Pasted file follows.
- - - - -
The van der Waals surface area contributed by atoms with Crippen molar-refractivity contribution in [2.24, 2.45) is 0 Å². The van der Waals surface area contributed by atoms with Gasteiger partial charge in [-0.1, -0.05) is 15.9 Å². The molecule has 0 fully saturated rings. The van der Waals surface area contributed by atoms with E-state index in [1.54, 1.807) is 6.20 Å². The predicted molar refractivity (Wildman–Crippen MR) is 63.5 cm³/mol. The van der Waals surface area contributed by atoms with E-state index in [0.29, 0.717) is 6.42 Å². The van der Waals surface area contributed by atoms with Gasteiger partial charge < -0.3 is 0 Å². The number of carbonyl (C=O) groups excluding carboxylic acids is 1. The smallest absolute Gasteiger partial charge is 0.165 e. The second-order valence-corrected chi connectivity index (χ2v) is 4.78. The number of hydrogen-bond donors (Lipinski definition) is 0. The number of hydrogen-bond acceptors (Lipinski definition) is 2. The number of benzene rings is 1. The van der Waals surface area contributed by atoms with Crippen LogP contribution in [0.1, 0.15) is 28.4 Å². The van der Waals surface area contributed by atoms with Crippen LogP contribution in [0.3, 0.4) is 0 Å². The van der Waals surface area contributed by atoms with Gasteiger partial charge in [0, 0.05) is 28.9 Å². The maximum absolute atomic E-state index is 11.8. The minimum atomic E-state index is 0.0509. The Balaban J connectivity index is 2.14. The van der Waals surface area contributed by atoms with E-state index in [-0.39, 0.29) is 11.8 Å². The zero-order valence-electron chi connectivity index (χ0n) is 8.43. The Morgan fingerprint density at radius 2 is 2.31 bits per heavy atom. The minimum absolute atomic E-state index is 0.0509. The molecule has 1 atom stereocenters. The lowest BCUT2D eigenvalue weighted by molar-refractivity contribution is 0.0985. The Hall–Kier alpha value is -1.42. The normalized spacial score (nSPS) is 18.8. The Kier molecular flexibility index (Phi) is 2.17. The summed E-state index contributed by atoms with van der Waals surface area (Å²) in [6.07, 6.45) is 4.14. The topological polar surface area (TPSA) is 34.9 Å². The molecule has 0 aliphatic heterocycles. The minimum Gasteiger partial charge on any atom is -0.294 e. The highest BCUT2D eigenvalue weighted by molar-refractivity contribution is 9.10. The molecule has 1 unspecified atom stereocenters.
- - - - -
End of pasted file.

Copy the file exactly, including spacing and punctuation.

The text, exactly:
The van der Waals surface area contributed by atoms with Crippen molar-refractivity contribution in [2.24, 2.45) is 0 Å². The van der Waals surface area contributed by atoms with Gasteiger partial charge in [-0.1, -0.05) is 15.9 Å². The molecule has 0 fully saturated rings. The van der Waals surface area contributed by atoms with E-state index in [1.54, 1.807) is 6.20 Å². The predicted molar refractivity (Wildman–Crippen MR) is 63.5 cm³/mol. The van der Waals surface area contributed by atoms with E-state index in [0.29, 0.717) is 6.42 Å². The van der Waals surface area contributed by atoms with Gasteiger partial charge < -0.3 is 0 Å². The number of carbonyl (C=O) groups excluding carboxylic acids is 1. The smallest absolute Gasteiger partial charge is 0.165 e. The second-order valence-corrected chi connectivity index (χ2v) is 4.78. The number of hydrogen-bond donors (Lipinski definition) is 0. The number of hydrogen-bond acceptors (Lipinski definition) is 2. The number of benzene rings is 1. The van der Waals surface area contributed by atoms with Crippen LogP contribution in [0.1, 0.15) is 28.4 Å². The van der Waals surface area contributed by atoms with Crippen LogP contribution in [0.3, 0.4) is 0 Å². The van der Waals surface area contributed by atoms with Gasteiger partial charge in [0, 0.05) is 28.9 Å². The maximum absolute atomic E-state index is 11.8. The minimum atomic E-state index is 0.0509. The Balaban J connectivity index is 2.14. The van der Waals surface area contributed by atoms with E-state index in [-0.39, 0.29) is 11.8 Å². The zero-order valence-electron chi connectivity index (χ0n) is 8.43. The Morgan fingerprint density at radius 2 is 2.31 bits per heavy atom. The minimum absolute atomic E-state index is 0.0509. The molecule has 1 atom stereocenters. The lowest BCUT2D eigenvalue weighted by molar-refractivity contribution is 0.0985. The Hall–Kier alpha value is -1.42. The normalized spacial score (nSPS) is 18.8. The Kier molecular flexibility index (Phi) is 2.17. The summed E-state index contributed by atoms with van der Waals surface area (Å²) in [6.07, 6.45) is 4.14. The topological polar surface area (TPSA) is 34.9 Å². The molecule has 0 aliphatic heterocycles. The minimum Gasteiger partial charge on any atom is -0.294 e. The highest BCUT2D eigenvalue weighted by molar-refractivity contribution is 9.10. The molecule has 1 unspecified atom stereocenters.